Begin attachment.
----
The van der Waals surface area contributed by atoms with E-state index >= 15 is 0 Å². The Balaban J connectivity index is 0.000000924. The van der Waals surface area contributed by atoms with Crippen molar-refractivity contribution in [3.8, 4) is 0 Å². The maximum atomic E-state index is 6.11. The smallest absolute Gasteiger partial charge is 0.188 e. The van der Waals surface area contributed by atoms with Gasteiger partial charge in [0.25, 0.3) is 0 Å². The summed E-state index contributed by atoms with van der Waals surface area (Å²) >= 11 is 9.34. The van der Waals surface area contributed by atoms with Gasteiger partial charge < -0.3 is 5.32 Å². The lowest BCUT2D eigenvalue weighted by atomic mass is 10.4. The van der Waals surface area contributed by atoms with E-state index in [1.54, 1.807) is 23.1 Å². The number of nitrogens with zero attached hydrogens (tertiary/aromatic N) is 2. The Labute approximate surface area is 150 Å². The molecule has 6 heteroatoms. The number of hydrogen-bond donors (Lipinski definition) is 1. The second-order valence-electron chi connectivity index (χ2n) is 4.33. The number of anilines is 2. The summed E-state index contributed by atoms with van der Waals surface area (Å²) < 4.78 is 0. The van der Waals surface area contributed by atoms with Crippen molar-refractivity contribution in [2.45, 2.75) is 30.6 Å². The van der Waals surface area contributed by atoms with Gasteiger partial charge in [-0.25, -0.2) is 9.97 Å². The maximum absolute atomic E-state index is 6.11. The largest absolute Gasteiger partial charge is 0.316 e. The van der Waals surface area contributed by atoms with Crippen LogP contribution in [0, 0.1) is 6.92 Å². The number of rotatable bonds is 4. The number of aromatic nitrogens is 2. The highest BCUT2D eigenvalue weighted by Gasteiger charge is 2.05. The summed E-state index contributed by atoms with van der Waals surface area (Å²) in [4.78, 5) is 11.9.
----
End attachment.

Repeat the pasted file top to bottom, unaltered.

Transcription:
The van der Waals surface area contributed by atoms with E-state index >= 15 is 0 Å². The Balaban J connectivity index is 0.000000924. The van der Waals surface area contributed by atoms with Crippen molar-refractivity contribution in [3.8, 4) is 0 Å². The maximum atomic E-state index is 6.11. The smallest absolute Gasteiger partial charge is 0.188 e. The van der Waals surface area contributed by atoms with Gasteiger partial charge in [0.25, 0.3) is 0 Å². The summed E-state index contributed by atoms with van der Waals surface area (Å²) >= 11 is 9.34. The van der Waals surface area contributed by atoms with Gasteiger partial charge < -0.3 is 5.32 Å². The lowest BCUT2D eigenvalue weighted by atomic mass is 10.4. The van der Waals surface area contributed by atoms with E-state index in [1.54, 1.807) is 23.1 Å². The number of nitrogens with zero attached hydrogens (tertiary/aromatic N) is 2. The Labute approximate surface area is 150 Å². The molecule has 6 heteroatoms. The number of hydrogen-bond donors (Lipinski definition) is 1. The second-order valence-electron chi connectivity index (χ2n) is 4.33. The number of anilines is 2. The summed E-state index contributed by atoms with van der Waals surface area (Å²) < 4.78 is 0. The van der Waals surface area contributed by atoms with Crippen molar-refractivity contribution in [2.45, 2.75) is 30.6 Å². The van der Waals surface area contributed by atoms with Gasteiger partial charge in [-0.25, -0.2) is 9.97 Å². The maximum absolute atomic E-state index is 6.11. The largest absolute Gasteiger partial charge is 0.316 e. The van der Waals surface area contributed by atoms with Crippen LogP contribution in [0, 0.1) is 6.92 Å². The number of rotatable bonds is 4. The number of aromatic nitrogens is 2. The highest BCUT2D eigenvalue weighted by Gasteiger charge is 2.05. The summed E-state index contributed by atoms with van der Waals surface area (Å²) in [4.78, 5) is 11.9.